I'm doing very little freelance work these days because I'm doing a lot more other work than I used to, but one thing I did recently was serve as a reader for CBC's annual poetry contest. It's a complex process, with twelve readers each assessing over 500 entries (I read 515) and submitting a list of their top 12. There is some overlap, as I understand it--i.e., there aren't 6000+ entries, but over 2500--so they must aggregate the lists somehow to come up with their longlist of 30, which is then whittled to a shortlist of 5, before a winner is finally crowned. Three of my picks made the longlist, including my top pick, a poem called "Migrations" by a poet named Mark Wagenaar, who also had another entry make the longlist. I only learned the identity of the author when the list was published, because the judging is completely blind. Wagenaar's name and work wasn't known to me (which shows how little attention I pay to these contests normally, since he won it in 2015) previously, so this was one of the bonuses of doing this work. Wagenaar's poem, I will say, was easily my first choice, so I was disappointed that it didn't make the shortlist. But so it goes with contests.
Thursday, November 8, 2018
Tuesday, November 6, 2018
Posted by Zachariah Wells at 7:43 AM
Sunday, April 1, 2018
I'm honoured to have a poem of mine, "Ego," read by PEI/west coast poet and chef Charlie Sark as part of this cool chain project, "Luna Mouths," in which an east coast poet records a poem by another east coast poet and posts it on the night of the full moon.
Posted by Zachariah Wells at 6:11 AM
Sunday, January 28, 2018
quiet and deep, must have it in my soul,
deep in my soul. But let no noise be curbed,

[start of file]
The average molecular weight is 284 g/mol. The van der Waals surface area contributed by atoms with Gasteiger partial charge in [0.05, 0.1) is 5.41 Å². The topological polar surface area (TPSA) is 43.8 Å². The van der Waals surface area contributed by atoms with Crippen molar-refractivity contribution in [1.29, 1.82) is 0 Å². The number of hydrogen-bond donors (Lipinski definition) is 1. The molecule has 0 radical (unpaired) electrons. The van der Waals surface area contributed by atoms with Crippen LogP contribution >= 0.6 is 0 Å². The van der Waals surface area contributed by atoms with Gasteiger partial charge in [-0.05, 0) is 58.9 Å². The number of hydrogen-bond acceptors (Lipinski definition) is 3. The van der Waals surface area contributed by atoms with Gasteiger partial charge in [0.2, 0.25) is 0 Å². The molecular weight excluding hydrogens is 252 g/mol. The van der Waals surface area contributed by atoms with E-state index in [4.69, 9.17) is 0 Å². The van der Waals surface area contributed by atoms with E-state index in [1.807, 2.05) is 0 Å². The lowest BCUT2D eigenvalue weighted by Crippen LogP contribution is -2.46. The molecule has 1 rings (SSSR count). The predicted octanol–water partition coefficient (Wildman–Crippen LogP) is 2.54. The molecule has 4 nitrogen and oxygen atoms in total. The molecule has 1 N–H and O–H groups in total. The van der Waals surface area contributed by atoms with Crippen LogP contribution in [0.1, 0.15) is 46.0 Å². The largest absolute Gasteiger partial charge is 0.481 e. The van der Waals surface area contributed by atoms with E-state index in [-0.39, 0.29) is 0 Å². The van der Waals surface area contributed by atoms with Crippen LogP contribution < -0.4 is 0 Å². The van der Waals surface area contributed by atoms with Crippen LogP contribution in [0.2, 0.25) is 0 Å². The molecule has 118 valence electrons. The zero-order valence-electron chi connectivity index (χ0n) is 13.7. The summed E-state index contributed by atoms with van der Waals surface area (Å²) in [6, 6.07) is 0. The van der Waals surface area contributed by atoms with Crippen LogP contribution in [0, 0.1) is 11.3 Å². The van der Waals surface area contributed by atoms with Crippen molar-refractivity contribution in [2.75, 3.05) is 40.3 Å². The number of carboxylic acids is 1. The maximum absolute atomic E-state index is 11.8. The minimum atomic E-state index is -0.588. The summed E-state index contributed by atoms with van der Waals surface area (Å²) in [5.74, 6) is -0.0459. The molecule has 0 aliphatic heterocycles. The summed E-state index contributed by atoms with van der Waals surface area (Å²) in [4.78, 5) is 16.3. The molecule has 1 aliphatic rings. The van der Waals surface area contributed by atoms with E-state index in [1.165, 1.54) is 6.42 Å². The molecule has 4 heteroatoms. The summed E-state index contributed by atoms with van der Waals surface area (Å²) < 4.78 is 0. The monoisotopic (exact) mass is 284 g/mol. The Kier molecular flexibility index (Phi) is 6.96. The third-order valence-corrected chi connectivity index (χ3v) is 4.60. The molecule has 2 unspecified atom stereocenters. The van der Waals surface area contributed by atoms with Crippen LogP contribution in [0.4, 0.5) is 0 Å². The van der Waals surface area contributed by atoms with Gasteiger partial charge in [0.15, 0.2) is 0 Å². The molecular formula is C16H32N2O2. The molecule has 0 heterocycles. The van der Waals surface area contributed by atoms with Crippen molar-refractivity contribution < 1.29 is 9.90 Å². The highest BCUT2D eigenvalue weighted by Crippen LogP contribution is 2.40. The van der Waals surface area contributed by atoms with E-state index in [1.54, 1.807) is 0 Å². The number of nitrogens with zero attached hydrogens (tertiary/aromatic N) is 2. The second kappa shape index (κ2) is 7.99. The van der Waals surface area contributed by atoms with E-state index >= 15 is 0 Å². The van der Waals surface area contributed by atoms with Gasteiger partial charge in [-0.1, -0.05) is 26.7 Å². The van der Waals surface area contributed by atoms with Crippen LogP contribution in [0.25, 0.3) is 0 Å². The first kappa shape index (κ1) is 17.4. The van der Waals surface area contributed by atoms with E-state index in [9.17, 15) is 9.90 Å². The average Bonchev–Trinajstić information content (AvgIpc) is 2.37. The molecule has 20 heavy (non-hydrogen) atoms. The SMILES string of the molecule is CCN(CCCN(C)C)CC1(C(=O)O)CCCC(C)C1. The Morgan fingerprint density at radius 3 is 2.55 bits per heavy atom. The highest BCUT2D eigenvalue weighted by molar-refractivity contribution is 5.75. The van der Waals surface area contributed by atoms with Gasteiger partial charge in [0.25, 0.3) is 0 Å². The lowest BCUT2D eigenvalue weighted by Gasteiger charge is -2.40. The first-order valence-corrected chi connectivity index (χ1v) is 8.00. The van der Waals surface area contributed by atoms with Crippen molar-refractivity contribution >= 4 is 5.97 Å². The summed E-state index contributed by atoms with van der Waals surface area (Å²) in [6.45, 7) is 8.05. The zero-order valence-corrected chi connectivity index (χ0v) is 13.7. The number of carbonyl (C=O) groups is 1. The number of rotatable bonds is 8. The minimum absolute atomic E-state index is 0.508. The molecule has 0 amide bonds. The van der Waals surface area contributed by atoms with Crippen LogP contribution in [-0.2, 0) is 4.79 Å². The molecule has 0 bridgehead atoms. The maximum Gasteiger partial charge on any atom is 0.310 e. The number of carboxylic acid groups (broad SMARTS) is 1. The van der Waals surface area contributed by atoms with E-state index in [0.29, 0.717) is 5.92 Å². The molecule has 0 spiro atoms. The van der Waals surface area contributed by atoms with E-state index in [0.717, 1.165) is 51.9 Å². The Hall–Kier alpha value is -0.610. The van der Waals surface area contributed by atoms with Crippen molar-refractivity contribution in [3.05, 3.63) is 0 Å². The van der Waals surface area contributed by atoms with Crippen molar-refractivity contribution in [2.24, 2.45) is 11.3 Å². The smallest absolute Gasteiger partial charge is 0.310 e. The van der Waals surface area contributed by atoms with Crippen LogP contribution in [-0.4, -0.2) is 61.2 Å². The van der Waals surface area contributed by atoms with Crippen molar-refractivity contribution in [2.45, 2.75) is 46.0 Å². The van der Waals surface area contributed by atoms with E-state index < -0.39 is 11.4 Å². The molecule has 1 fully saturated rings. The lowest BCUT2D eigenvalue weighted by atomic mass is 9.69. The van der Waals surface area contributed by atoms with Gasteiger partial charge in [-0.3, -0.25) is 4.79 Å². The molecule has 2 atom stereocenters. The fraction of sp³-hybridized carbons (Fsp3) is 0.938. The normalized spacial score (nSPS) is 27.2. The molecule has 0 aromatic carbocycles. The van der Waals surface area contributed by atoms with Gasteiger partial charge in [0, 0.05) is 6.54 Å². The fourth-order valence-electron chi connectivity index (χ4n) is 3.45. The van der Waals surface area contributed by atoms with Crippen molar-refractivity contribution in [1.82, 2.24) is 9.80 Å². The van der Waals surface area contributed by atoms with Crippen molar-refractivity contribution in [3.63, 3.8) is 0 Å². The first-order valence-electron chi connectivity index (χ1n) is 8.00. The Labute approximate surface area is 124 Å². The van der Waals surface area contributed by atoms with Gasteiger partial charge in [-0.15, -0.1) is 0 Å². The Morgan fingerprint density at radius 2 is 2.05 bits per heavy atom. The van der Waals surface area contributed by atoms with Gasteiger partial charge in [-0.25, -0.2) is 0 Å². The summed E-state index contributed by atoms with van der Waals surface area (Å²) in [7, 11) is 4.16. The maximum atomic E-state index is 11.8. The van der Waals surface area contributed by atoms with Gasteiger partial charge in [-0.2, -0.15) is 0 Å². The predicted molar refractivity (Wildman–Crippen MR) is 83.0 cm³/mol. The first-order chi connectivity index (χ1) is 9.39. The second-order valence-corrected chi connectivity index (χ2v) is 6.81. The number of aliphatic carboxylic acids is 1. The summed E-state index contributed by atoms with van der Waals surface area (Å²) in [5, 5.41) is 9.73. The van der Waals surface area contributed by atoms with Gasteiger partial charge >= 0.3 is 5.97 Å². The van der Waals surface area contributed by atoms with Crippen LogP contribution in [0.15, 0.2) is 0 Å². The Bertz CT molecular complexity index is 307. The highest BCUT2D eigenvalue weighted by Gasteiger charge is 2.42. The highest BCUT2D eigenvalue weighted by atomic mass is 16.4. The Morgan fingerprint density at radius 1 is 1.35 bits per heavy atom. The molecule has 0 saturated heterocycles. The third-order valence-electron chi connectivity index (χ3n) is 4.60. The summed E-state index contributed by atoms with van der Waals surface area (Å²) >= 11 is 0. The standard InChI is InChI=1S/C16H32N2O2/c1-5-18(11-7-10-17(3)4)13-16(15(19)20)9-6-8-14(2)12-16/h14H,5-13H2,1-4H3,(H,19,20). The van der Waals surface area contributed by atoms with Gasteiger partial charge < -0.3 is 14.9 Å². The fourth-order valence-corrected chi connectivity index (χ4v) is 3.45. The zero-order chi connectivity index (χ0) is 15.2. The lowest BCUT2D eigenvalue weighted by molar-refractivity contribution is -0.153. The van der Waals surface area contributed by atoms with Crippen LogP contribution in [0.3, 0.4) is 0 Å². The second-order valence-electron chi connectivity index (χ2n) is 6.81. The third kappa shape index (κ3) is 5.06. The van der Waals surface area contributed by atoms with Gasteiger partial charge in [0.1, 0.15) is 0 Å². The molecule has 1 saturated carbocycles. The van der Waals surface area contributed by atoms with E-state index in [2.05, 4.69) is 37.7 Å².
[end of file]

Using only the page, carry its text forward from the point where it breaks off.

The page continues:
let every restless thing escape control
and find its freedom in its own sweet groove!
Let eagles storm the sky, let the worm creep,
let all things move the way that they must move,
but let me rest awhile and let me sleep!
And do not chide me for my weary eyes,
nor scold because my hands have lost their grip.
Some arrows they have aimed still climb the skies,
some hands shall not for get their comradeship.
I must have sleep and leave the quickened clay
to answer if sleep bring another day!
Posted by Zachariah Wells at 10:43 AM
Thursday, November 9, 2017
This year, Tightrope Books has published, for the 10th anniversary of their Best Canadian Poetry in English series, a selection of 90 poems from the previous nine years. Molly Peacock and Anita Lahey have kindly included my poem "One and One" and excerpts from Rachel's Cottonopolis sequence. We recently got our contributors' copies and there are many other fine works included, no surprise.
This poem of mine has proven to be quite successful, as poems go, which is further proof that there can be no formula for writing "good poetry." As I said when I first posted it on CLM, I'm at a loss to account for where it came from or what, precisely, it might mean. Its cycling syntax and basic diction seem to have broken the Poetry Assessor machine, which scored the "One and One" at 9.4, which, I was told by the person running the Poetry Assessor's Twitter account, is--or was at the time--the highest recorded score for any poem run through the Assessor's software. FWIW, caveat emptor, etc.
Posted by Zachariah Wells at 9:44 AM